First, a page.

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US Prices Hit Record High as Property Sales Fall

US prices for property hit a record high in June, rising by 5.2 per cent to a national average price of $276,900.

The latest rise in US prices shown in a report from the National Association of Realtors (NAR) marks the 76th consecutive month of year-on-year property price gains.

Part of the reason for the continuing gains in US prices appears to be a lack of available property on the market, which has led to a fall in real estate sales, mirroring the housing market in New Zealand reported earlier this week.

Existing home sales, which make up about 90 per cent of US home sales, dropped 2.2 percent from a year ago in June. They have declined on a year-over-year basis for four consecutive months and decreased 2.2 percent in the first half of 2018.

A poll of economists by news agency Reuters had predicted a gain of 0.5 per cent for existing property sales in June. However, while sales rose in the Northeast and Midwest, they fell in the West, which has seen a sharp rise in prices, and the South, where most properties are sold.

Rising building materials costs as well as shortages of land and skilled labour have left builders unable to bridge the inventory gap, pushing up property prices across the US.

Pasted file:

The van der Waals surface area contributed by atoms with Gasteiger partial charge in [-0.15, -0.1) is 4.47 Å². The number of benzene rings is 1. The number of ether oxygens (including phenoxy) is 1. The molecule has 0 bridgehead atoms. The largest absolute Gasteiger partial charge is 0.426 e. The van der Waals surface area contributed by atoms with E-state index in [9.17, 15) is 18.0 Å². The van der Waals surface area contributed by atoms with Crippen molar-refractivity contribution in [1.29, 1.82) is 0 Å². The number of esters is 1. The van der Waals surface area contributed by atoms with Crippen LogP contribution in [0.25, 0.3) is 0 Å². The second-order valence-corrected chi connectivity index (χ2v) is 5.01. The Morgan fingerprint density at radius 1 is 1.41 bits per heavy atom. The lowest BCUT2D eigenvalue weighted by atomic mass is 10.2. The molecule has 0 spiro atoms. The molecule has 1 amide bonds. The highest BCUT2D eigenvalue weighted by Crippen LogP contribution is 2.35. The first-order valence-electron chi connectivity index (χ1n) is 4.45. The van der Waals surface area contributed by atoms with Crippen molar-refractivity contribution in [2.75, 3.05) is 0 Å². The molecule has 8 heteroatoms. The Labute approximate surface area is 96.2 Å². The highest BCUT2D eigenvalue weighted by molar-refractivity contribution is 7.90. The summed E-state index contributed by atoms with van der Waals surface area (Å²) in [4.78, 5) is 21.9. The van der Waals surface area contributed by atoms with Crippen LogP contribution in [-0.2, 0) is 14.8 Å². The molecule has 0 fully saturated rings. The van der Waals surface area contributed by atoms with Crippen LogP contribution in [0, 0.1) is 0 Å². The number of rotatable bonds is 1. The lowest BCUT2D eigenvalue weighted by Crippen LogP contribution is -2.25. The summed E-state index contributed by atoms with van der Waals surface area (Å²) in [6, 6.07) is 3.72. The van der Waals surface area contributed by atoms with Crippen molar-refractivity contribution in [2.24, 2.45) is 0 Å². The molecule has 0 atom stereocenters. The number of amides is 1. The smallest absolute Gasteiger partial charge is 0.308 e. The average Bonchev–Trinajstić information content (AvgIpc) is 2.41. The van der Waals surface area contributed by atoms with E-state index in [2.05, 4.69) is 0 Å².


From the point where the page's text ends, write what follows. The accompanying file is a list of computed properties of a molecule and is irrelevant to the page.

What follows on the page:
Despite US prices rising in June and sales volumes declining, properties for sale typically stayed on the market for 26 days, unchanged from the last three months and down from 28 days a year ago.

Fifty-eight per cent of properties sold in June were on the market for less than a month. The share of first-time buyers was unchanged at 31 per cent last month.

Property supply was found to be particularly tight at the lower end of the market, with sales volumes down by 18 per cent year-on-year.

There were 1.95 million existing properties on the market nationally in June, up 0.5 per cent from a year ago. That was the first year-on-year increase since June 2015, but supply remains very tight.

At June’s sales pace, it would take 4.3 months to exhaust the current inventory. Up from 4.1 months in May, but a 6-7-month supply is viewed as a healthy balance between supply and demand.

It seems US prices won’t stop rising, but it is getting harder for overseas property investors to enter the market with a lack of available properties.

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